Parnell v. Scott et al

Filing 3

ORDER DISMISSING ORIGINAL COMPLAINT: SEE ORDER FOR DETAILS. Signed by Judge Nancy J. Rosenstengel on 2/14/2017. (tkm)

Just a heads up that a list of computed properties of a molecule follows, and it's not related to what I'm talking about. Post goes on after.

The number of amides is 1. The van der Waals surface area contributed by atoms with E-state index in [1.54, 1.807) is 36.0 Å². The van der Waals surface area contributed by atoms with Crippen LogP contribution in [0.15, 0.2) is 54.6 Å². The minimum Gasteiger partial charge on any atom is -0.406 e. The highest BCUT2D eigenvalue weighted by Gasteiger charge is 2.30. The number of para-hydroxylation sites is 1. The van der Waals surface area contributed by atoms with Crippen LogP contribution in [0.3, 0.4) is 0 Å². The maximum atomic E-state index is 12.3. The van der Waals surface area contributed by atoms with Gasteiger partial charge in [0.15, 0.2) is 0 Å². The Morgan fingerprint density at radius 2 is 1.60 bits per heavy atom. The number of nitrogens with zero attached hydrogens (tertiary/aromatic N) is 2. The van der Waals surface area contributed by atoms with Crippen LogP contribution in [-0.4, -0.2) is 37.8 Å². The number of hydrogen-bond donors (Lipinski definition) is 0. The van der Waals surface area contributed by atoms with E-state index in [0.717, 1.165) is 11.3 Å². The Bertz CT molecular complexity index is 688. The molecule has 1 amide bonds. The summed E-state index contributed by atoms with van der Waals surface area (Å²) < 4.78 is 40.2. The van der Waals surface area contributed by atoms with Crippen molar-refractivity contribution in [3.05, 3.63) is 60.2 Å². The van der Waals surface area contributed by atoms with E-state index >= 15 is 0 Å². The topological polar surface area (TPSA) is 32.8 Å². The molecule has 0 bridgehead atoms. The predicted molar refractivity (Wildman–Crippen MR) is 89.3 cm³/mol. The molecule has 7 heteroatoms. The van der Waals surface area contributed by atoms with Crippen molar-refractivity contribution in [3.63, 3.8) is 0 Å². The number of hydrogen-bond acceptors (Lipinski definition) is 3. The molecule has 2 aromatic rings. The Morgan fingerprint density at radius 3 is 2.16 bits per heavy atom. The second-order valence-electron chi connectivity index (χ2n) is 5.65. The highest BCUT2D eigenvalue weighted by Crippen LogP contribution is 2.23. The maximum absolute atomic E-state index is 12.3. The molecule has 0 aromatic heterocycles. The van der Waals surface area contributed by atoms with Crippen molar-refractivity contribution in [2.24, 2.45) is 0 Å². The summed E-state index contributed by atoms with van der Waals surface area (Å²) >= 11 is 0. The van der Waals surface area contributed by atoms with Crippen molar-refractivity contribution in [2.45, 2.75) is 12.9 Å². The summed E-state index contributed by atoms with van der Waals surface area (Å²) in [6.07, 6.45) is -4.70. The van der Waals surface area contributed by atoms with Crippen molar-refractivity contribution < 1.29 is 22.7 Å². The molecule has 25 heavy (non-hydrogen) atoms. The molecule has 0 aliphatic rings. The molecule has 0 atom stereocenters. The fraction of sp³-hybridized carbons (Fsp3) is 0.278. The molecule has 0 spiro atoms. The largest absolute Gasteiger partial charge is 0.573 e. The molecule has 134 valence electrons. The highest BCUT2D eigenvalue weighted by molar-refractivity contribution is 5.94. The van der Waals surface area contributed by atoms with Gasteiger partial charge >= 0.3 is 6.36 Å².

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IN THE UNITED STATES DISTRICT COURT FOR THE SOUTHERN DISTRICT OF ILLINOIS ) ) ) ) ) ) ) ) ) ) ) ) RONNIE PARNELL, N56008, Plaintiff, vs. J. LASHBROOK, J. BALDWIN, and WEXFORD HEALTH SOURCES, Defendants. 17-717-DRH Case No. 16-cv-1144-NJR MEMORANDUM AND ORDER ROSENSTENGEL, District Judge: Plaintiff Ronnie Parnell, an inmate in Pinckneyville Correctional Center (“Pinckneyville”), brings this action for deprivations of his constitutional rights pursuant to 42 U.S.C. § 1983. Plaintiff contends Pinckneyville staff exhibited deliberate indifference to his ongoing hip issues, in violation of his constitutional rights. In connection with these claims, Plaintiff sues J. Lashbrook (Pinckneyville Warden), J. Baldwin (IDOC Director), and Wexford Health Sources (Corporate Healthcare Provider). Plaintiff seeks monetary damages and injunctive relief. The relief section of Plaintiff’s Complaint includes a request for a preliminary injunction. (Doc. 1, p. 10). The Court denied this request, without prejudice, on October 18, 2016. (Doc. 5). As stated in the order denying Plaintiff’s request for a preliminary injunction, Plaintiff may file a proper motion seeking injunctive relief at a later date if the need arises. Id. This case is now before the Court for a preliminary review of the Complaint pursuant to 28 U.S.C. § 1915A, which provides: 1 (a) Screening – The court shall review, before docketing, if feasible or, in any event, as soon as practicable after docketing, a complaint in a civil action in which a prisoner seeks redress from a governmental entity or officer or employee of a governmental entity. (b) Grounds for Dismissal – On review, the court shall identify cognizable claims or dismiss the complaint, or any portion of the complaint, if the complaint– (1) is frivolous, malicious, or fails to state a claim on which relief may be granted; or (2) seeks monetary relief from a defendant who is immune from such relief. An action or claim is frivolous if “it lacks an arguable basis either in law or in fact.” Neitzke v. Williams, 490 U.S. 319, 325 (1989). Frivolousness is an objective standard that refers to a claim that any reasonable person would find meritless. Lee v. Clinton, 209 F.3d 1025, 102627 (7th Cir. 2000). An action fails to state a claim upon which relief can be granted if it does not plead “enough facts to state a claim to relief that is plausible on its face.” Bell Atlantic Corp. v. Twombly, 550 U.S. 544, 570 (2007). The claim of entitlement to relief must cross “the line between possibility and plausibility.” Id. at 557. At this juncture, the factual allegations of the pro se complaint are to be liberally construed. See Rodriguez v. Plymouth Ambulance Serv., 577 F.3d 816, 821 (7th Cir. 2009). The Complaint In 2011, while incarcerated at Lawrenceville Correctional Center (“Lawrenceville”), Plaintiff injured his hip during a game of handball. (Doc. 1, p. 3). Initially, he was misdiagnosed with an arthritic hip injury. As a result, Plaintiff was confined to a wheelchair and in severe pain for over a year. Id. It was later determined that Plaintiff was suffering from a festering infection causing hip deterioration. Id. On January 3, 2013, Plaintiff underwent hip replacement surgery. (Doc. 1, p. 4). After completing surgery, Plaintiff received a medical permit. Id. The medical permit did not have an expiration date (the expiration date was listed as “indefinite”) and 2 included authorization to utilize a cane. (Doc. 1, pp. 4-5). Plaintiff considered filing a lawsuit regarding his hip injury and initial misdiagnosis. (Doc. 1, p. 4). However, staff at Lawrenceville indicated he would lose good time credit if he pursued a claim. Id. As a result, he never filed a claim and, according to Plaintiff, the statute of limitations has expired. Id. In 2015, Plaintiff was transferred to Pinckneyville. Id. Upon arrival, Plaintiff met with a Pinckneyville physician. Id. That physician allowed Plaintiff to keep his cane and indicated he would update Plaintiff’s medical permit to reflect his transfer to Pinckneyville. Id. On April 12, 2016, Pinckneyville staff observed Plaintiff walking without the aid of his cane and throwing a basketball. (Doc. 1, pp. 5-6). At that time, Officer Smith (Badge # 10491) approached Plaintiff and confiscated his cane for security reasons. (Doc. 1, p. 6). Nurse Peek conferred with Officer Smith and concluded that Plaintiff no longer needed the cane. Id. Plaintiff objected and tried to explain that he was merely exercising his hip in accord with doctors’ orders. (Doc. 1, pp. 5-6). Plaintiff filed a grievance on April 12, 2016. Two counselors (Landis and D. Flatt) responded, indicating that Plaintiff’s medical permit for a cane expired in 2013. (Doc. 1, p. 6). Plaintiff then filed a request with the Wexford medical records office seeking a copy of his medical permit. (Doc. 1, p. 7). The request went unanswered. Id. Plaintiff contends ignoring requests for medical records is an ongoing problem with Wexford’s medical records office. Id. On April 25, 2016, Plaintiff’s artificial hip gave out, and he slipped in the shower. Id. Plaintiff notified medical staff about his fall and the pain he was experiencing. Id. Despite the fact that Plaintiff could barely walk, he was denied emergency treatment and instructed to submit a request for sick call. Id. On April 27, 2016, Plaintiff spoke with Landis, a counselor, regarding his injury and severe pain. Id. Landis indicated he would look into the situation and provided Plaintiff with a grievance form. Id. 3 On April 28, 2016, Plaintiff was seen during nurse sick call. (Doc. 1, p. 8). Kim Richerson, a nurse, examined him. Id. Plaintiff indicated he was in severe pain and that when he fell he heard a loud popping noise. Id. Richerson prescribed Tylenol and indicated she would refer Plaintiff to the physician. Id. Several days later (in approximately May 2016), Plaintiff was seen by M. Scott, a physician. (Doc. 1, p. 8). Scott ordered x-rays, wrote a prescription for pain medication and muscle relaxers, and ordered physical therapy. Id. As of September 2016, Plaintiff still had not received physical therapy. Id. Plaintiff contends “nursing staff” are ignoring Scott’s physical therapy directive. Id. Preliminary Matters Parties at Issue The Court begins with a note about the parties at issue in this case. At several places in his Complaint, Plaintiff refers to the conduct of the following individuals: (1) Officer Smith (Badge #10491); (2) Nurse Peek; (3) Counselor Landis; (4) Counselor D. Flatt; (5) Nurse Kim Richerson; and (6) Physician M. Scott. These individuals are not named in the caption or defendant list. The Court suspects Plaintiff intended to bring claims against these individuals in relation to the confiscation of Plaintiff’s cane, his subsequent fall in the shower, and/or the delay or denial of treatment following Plaintiff’s fall in the shower. Because these individuals are not listed in the caption by name or by Doe designation, however, they will not be treated as defendants in this case, and any claims against them should be considered dismissed without prejudice. See FED. R. CIV. P. 10(a) (noting that the title of the complaint “must name all the parties”); Myles v. United States, 416 F.3d 551, 551–52 (7th Cir.2005) (to be properly considered a party a defendant must be “specif[ied] in the caption”); Id. at 553 (“[It is] unacceptable for a 4 court to add litigants on its own motion. Selecting defendants is a task for the plaintiff, not the judge.”). As discussed more fully below, Plaintiff’s Complaint shall be dismissed without prejudice and with leave to amend. If Plaintiff desires to sue any of these individuals, he must identify them as defendants in the caption of his amended complaint, and the body of the amended complaint must identify the specific actions taken by each individual. Claims at Issue The Complaint discusses potential constitutional violations that occurred while Plaintiff was at Lawrenceville. Specifically, Plaintiff claims that officials at Lawrenceville misdiagnosed his hip injury in 2011, exacerbating the injury and delaying treatment. Plaintiff also claims staff at Lawrenceville prevented him from filing a claim in relation to the misdiagnosis. The Court does not interpret the Complaint as attempting to state claims in relation to the Lawrenceville events. Rather, Plaintiff appears to offer this information as background for the deliberate indifference claims premised on events occurring at Pinckneyville. To the extent that Plaintiff intended to bring claims relating to the Lawrenceville events, such claims are unrelated to the instant action and, therefore, must be brought in a separate suit. George v. Smith, 507 F.3d 605, 607 (7th Cir. 2007) (holding that separate, unrelated claims belong in different suits). 1 Discussion Turning to the substantive allegations in Plaintiff’s Complaint, the Court finds it convenient to divide the pro se action into two counts. The parties and the Court will use these designations in all future pleadings and orders, unless otherwise directed by a judicial officer of this Court. Any other claim that is mentioned in the Complaint but not addressed in this Order 1 The Court makes no comment on the merits of any such claims and on whether they are time-barred as indicated in Plaintiff’s Complaint. 5 should be considered dismissed without prejudice as inadequately pled under the Twombly pleading standard. Count 1 – Wexford, Lashbrook, and Baldwin exhibited deliberate indifference to Plaintiff’s serious medical needs in violation of the Eighth Amendment by failing to address the confiscation of Plaintiff’s cane and/or failing to address Plaintiff’s medical needs after falling in the shower on April 25, 2016. Count 2 – Wexford exhibited deliberate indifference to Plaintiff’s serious medical needs, in violation of the Eighth Amendment, by failing to update Plaintiff’s medical permit. As discussed in more detail below, both counts are subject to dismissal without prejudice for failure to state a claim. Applicable Legal Standards Deliberate indifference “to serious medical needs of prisoners constitutes the ‘unnecessary and wanton infliction of pain’ ... proscribed by the Eighth Amendment.” Estelle v. Gamble, 429 U.S. 97, 104 (1976). To state a claim, a prisoner must show that: (1) he suffered from an objectively serious medical need; and (2) state officials acted with deliberate indifference to the prisoner’s medical need, which is a subjective standard. Farmer v. Brennan, 511 U.S. 825, 834 (1994); Chapman v. Keltner, 241 F.3d 842, 845 (7th Cir. 2001). As to the subjective component, deliberate indifference is established when prison officials “know of and disregard an excessive risk to inmate health” by being “‘aware of facts from which the inference could be drawn that a substantial risk of serious harm exists’” and “‘draw[ing] the inference.’” Greeno v. Daley, 414 F.3d 645, 653 (7th Cir. 2005) (quoting Farmer, 511 U.S. at 834). To be liable under Section 1983, “an individual defendant must have caused or participated in a constitutional deprivation.” Pepper v. Village of Oak Park, 430 F.3d 805, 810 (7th Cir. 2005) (citations omitted). A supervisor may be liable for deliberate, reckless 6 indifference for the misconduct of subordinates if it can be shown that the supervisor knew about the conduct and facilitated it, approved it, condoned it, or turned a blind eye to it for fear of what they might see. See id. (quoting Chavez v. Ill. State Police, 251 F.3d 612, 651 (7th Cir. 2001)). A corporate entity will incur liability in a civil rights action only where it established a policy that directly caused the constitutional violation. See Woodward v. Corr. Med. Serv. of Ill., Inc., 368 F.3d 917, 927 (7th Cir. 2004). Count 1 The Complaint alleges Wexford (a private corporation contracted to run the prison’s healthcare unit) is liable because various staff members violated Plaintiff’s constitutional rights. Thus, Plaintiff seeks to hold Wexford liable in its supervisory capacity over staff members. Respondeat superior liability does not apply to private corporations under Section 1983. Iskander v. Village of Forest Park, 690 F.2d 126, 128 (7th Cir. 1982). Accordingly, this allegation fails to state a claim as to Wexford. Plaintiff also contends that Wexford failed to provide Plaintiff with a copy of his medical records, including a copy of his medical permit. Plaintiff contends failure to provide copies of medical records is an “ongoing problem” in the medical records department. Although this allegation implicates a policy or practice at Wexford, it does not implicate a policy or practice that directly caused the constitutional violations at issue in Plaintiff’s Complaint. As such, this allegation fails to state a claim as to Wexford. See Woodward v. Corr. Med. Serv. of Ill., Inc., 368 F.3d 917, 927 (7th Cir. 2004). Finally, Plaintiff alleges that Lashbrook, Baldwin, and Wexford are liable because Plaintiff notified them about staff misconduct and/or deliberate indifference exhibited by staff. However, Plaintiff does not provide any details with regard to the information he relayed to 7 Lashbrook, Baldwin, or Wexford. See Perez v. Fenoglio, 792 F.3d 768, 781-782 (7th Cir. 2015) (grievance defendants may be liable for deliberate indifference to a serious medical need where a detailed grievance puts officials on notice of deprivation and no action is taken to address matter). 2 Additionally, Plaintiff does not allege that these defendants were personally involved with the alleged constitutional violations. See Pepper v. Village of Oak Park, 430 F.3d 805, 810 (7th Cir. 2005) (no liability absent personal involvement). Without stating more, these allegations do not state a claim as to Lashbrook, Baldwin, or Wexford. Therefore, Count 1 shall be DISMISSED without prejudice as to all defendants. Count 2 Plaintiff alleges that Wexford is liable for failing to ensure that his medical permit was renewed and/or properly updated. As with Count 1, however, Plaintiff has failed to establish a basis for liability as to Wexford. First, Plaintiff has not alleged a Wexford policy or practice that could have caused the violation. Second, Wexford cannot be held vicariously liable for the conduct of its employees. Thus, to the extent Plaintiff seeks to hold Wexford liable because a Wexford physician failed to update Plaintiff’s medical permit, 3 Plaintiff has failed to state a claim as to Wexford. Therefore, Count 2 shall be DISMISSED without prejudice. Pending Motions Plaintiff has filed a Motion for Service of Process at Government Expense. (Doc. 3). The motion is DENIED as unnecessary. Plaintiff is a pro se litigant who has been granted leave to 2 Two grievance responses are attached to the Complaint. (Doc. 1, pp. 38-40). These grievances were reviewed by E. Landis and D. Flatt. Id. The responses indicate that the grievance was reviewed, Plaintiff was receiving medical treatment for his ongoing hip issues, and that medical staff reported Plaintiff’s medical permit was expired. Id. 3 Plaintiff alleges that upon arriving at Pinckneyville, he was examined by a physician. (Doc. 1, p. 5). This physician indicated he would update Plaintiff’s medical permit. Id. 8 proceed in forma pauperis. (Doc. 6). Accordingly, the Court will order service, as a matter of course, on any defendant against whom Plaintiff states a viable claim in his First Amended Complaint. Disposition IT IS HEREBY ORDERED that COUNTS 1 and 2 are DISMISSED without prejudice for failure to state a claim upon which relief may be granted as to all defendants. Plaintiff is GRANTED leave to file a “First Amended Complaint” on or before March 14, 2017. Should Plaintiff fail to file his First Amended Complaint within the allotted time or consistent with the instructions set forth in this Order, the entire case shall be dismissed with prejudice for failure to comply with a court order and/or for failure to prosecute his claims. FED. R. APP. P. 41(b). See generally Ladien v. Astrachan, 128 F.3d 1051 (7th Cir. 1997); Johnson v. Kamminga, 34 F.3d 466 (7th Cir. 1994); 28 U.S.C. § 1915(e)(2). Should Plaintiff decide to file a First Amended Complaint, it is strongly recommended that he use the forms designed for use in this District for such actions. He should label the form, “First Amended Complaint,” and he should use the case number for this action (i.e. 16-cv-1144NJR). The amended complaint shall split each of Plaintiff’s claims into separate counts, labeled Count 1, Count 2, and so on. For each count, Plaintiff should state, in chronological order, what happened to him that constituted a deprivation of his constitutional rights, and who was personally involved. Plaintiff should keep his allegations clear and concise. Further, each defendant shall be named individually in the caption of the First Amended Complaint. Individuals not identified in the caption of the First Amended Complaint will not be treated as defendants. Further, a group of individuals is not a suitable defendant (i.e. “Nurses” or “Staff” are not suitable defendants). 9 To enable Plaintiff to comply with this Order, the CLERK is DIRECTED to mail Plaintiff a blank civil rights complaint form. An amended complaint supersedes and replaces the original complaint, rendering the original complaint void. See Flannery v. Recording Indus. Ass’n of Am., 354 F.3d 632, 638 n. 1 (7th Cir. 2004). The Court will not accept piecemeal amendments to the original Complaint. Thus, the First Amended Complaint must stand on its own, without reference to any previous pleading, and Plaintiff must re-file any exhibits he wishes the Court to consider along with the First Amended Complaint. The First Amended Complaint is subject to review pursuant to 28 U.S.C. § 1915(e)(2). Plaintiff is further ADVISED that his obligation to pay the filing fee for this action was incurred at the time the action was filed, thus the filing fee of $350.00 remains due and payable, regardless of whether Plaintiff elects to file a First Amended Complaint. See 28 U.S.C. § 1915(b)(1); Lucien v. Jockisch, 133 F.3d 464, 467 (7th Cir. 1998). Finally, Plaintiff is ADVISED that he is under a continuing obligation to keep the Clerk of Court and each opposing party informed of any change in his address; the Court will not independently investigate his whereabouts. This shall be done in writing and not later than 7 days after a transfer or other change in address occurs. Failure to comply with this Order will cause a delay in the transmission of court documents and may result in dismissal of this action for want of prosecution. See FED. R. CIV. P. 41(b). IT IS SO ORDERED. DATED: February 14, 2017 ___________________________ NANCY J. ROSENSTENGEL United States District Judge 10